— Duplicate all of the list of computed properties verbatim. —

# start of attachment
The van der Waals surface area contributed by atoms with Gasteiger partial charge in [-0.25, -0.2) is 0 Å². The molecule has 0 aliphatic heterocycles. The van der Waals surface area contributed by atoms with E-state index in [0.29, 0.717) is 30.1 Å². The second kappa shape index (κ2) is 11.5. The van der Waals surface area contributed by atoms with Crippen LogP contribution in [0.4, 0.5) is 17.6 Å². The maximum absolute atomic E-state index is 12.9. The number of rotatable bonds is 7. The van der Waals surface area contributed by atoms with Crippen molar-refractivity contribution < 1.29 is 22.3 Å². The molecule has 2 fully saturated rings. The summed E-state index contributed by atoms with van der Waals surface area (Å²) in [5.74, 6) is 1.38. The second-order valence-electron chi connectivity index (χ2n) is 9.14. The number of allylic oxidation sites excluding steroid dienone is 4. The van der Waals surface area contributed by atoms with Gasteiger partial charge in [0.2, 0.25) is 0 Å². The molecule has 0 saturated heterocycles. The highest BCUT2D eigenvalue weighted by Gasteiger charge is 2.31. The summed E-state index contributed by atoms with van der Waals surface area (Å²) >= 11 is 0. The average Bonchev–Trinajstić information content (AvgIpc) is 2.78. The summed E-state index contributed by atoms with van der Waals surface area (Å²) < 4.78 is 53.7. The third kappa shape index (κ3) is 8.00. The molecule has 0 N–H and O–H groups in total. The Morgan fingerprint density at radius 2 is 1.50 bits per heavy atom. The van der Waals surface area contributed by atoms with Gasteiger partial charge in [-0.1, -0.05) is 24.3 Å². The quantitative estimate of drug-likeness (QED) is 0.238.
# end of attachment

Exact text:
The van der Waals surface area contributed by atoms with Gasteiger partial charge in [-0.25, -0.2) is 0 Å². The molecule has 0 aliphatic heterocycles. The van der Waals surface area contributed by atoms with E-state index in [0.29, 0.717) is 30.1 Å². The second kappa shape index (κ2) is 11.5. The van der Waals surface area contributed by atoms with Crippen LogP contribution in [0.4, 0.5) is 17.6 Å². The maximum absolute atomic E-state index is 12.9. The number of rotatable bonds is 7. The van der Waals surface area contributed by atoms with Crippen molar-refractivity contribution < 1.29 is 22.3 Å². The molecule has 2 fully saturated rings. The summed E-state index contributed by atoms with van der Waals surface area (Å²) in [5.74, 6) is 1.38. The second-order valence-electron chi connectivity index (χ2n) is 9.14. The number of allylic oxidation sites excluding steroid dienone is 4. The van der Waals surface area contributed by atoms with Gasteiger partial charge in [0.2, 0.25) is 0 Å². The molecule has 0 saturated heterocycles. The highest BCUT2D eigenvalue weighted by Gasteiger charge is 2.31. The summed E-state index contributed by atoms with van der Waals surface area (Å²) >= 11 is 0. The average Bonchev–Trinajstić information content (AvgIpc) is 2.78. The summed E-state index contributed by atoms with van der Waals surface area (Å²) < 4.78 is 53.7. The third kappa shape index (κ3) is 8.00. The molecule has 0 N–H and O–H groups in total. The Morgan fingerprint density at radius 2 is 1.50 bits per heavy atom. The van der Waals surface area contributed by atoms with Gasteiger partial charge in [-0.1, -0.05) is 24.3 Å². The quantitative estimate of drug-likeness (QED) is 0.238.